EMDR (Eye Movement Desensitization and Reprocessing)
More than 70% of the population will have a traumatic experience at some point in their lives. Together, we can face it using EMDR as one of our defenses.
What is EMDR?
The 8-phases of EMDR
The effectiveness of cognitive-behavioral therapy (CBT) in reducing trauma symptoms has been well documented but it is not the only type of psychological treatment available. Eye Movement Desensitization and Reprocessing therapy (EMDR) is a structured approach that is usually completed in 6-15 sessions of 60 minutes or more. EMDR has the following eight phases of treatment:
Although this may seem like an unusual treatment approach, it has yielded positive results. Almost all research has acknowledged the efficacy of EMDR in the treatment of trauma.
Is EMDR Right for You?
Learn to manage your emotions….
If you feel like you are not coping well with a traumatic event, have been diagnosed with Post-Traumatic Stress Disorder (PTSD), or are experiencing something highly distressing, EMDR may be right for you.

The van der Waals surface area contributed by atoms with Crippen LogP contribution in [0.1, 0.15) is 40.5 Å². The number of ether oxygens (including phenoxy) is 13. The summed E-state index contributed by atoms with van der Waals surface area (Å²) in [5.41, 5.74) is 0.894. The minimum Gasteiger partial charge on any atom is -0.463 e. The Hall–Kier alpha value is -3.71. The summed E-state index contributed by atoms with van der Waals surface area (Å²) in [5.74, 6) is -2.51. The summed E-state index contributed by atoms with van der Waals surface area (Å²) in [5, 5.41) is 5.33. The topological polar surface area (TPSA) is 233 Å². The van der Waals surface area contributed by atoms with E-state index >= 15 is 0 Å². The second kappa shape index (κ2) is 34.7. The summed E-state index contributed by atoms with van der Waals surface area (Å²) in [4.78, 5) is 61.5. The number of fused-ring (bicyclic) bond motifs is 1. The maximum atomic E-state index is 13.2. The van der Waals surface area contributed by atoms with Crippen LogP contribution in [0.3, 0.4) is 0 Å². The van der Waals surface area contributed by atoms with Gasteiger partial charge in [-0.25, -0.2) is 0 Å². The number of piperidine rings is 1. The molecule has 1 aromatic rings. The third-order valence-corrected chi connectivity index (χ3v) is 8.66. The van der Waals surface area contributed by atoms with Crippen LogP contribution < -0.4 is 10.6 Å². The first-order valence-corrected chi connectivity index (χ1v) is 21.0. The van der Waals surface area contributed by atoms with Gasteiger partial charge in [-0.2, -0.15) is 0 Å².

It is particularly helpful for those people who find themselves frequently flooded with emotions that they feel they cannot control. Additionally, EMDR has shown promise in treating other problems. Specifically, it has exhibited positive outcomes in treating depression and chronic pain, as well as some forms of anxiety.
The main advantage of EMDR is that you undergo therapy without having to endure the full impact of the negative emotions associated with a traumatic event. Because bilateral sensory stimulation appears to act as a buffer, the client undertaking EMDR may see the same benefits without experiencing as much negative emotional arousal.
At Therapy Unlocked, we recognize the difficulty of addressing sensitive topics, such as those involved with trauma and stressful life events. We strive to make counseling a comfortable and effective experience. We have seasoned therapists trained in EMDR waiting to serve you.
With EMDR, you should be seeing significant improvement within the first few months. If not, you may want to consider another type of therapy.